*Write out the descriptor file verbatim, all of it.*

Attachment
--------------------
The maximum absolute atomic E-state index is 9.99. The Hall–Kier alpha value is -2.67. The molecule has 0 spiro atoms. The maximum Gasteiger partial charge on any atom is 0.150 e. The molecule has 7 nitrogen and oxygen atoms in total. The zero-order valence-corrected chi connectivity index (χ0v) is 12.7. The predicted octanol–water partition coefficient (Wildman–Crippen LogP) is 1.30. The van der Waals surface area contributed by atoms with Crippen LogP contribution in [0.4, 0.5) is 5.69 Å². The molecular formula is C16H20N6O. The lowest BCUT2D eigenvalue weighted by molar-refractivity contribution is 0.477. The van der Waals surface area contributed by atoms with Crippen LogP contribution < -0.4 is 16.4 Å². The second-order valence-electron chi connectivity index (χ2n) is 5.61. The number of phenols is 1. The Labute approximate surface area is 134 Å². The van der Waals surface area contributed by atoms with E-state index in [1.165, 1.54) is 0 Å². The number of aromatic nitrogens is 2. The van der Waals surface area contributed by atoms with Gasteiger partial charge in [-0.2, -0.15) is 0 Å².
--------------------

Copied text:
The maximum absolute atomic E-state index is 9.99. The Hall–Kier alpha value is -2.67. The molecule has 0 spiro atoms. The maximum Gasteiger partial charge on any atom is 0.150 e. The molecule has 7 nitrogen and oxygen atoms in total. The zero-order valence-corrected chi connectivity index (χ0v) is 12.7. The predicted octanol–water partition coefficient (Wildman–Crippen LogP) is 1.30. The van der Waals surface area contributed by atoms with Crippen LogP contribution in [0.4, 0.5) is 5.69 Å². The molecular formula is C16H20N6O. The lowest BCUT2D eigenvalue weighted by molar-refractivity contribution is 0.477. The van der Waals surface area contributed by atoms with Crippen LogP contribution < -0.4 is 16.4 Å². The second-order valence-electron chi connectivity index (χ2n) is 5.61. The number of phenols is 1. The Labute approximate surface area is 134 Å². The van der Waals surface area contributed by atoms with E-state index in [1.165, 1.54) is 0 Å². The number of aromatic nitrogens is 2. The van der Waals surface area contributed by atoms with Gasteiger partial charge in [-0.2, -0.15) is 0 Å².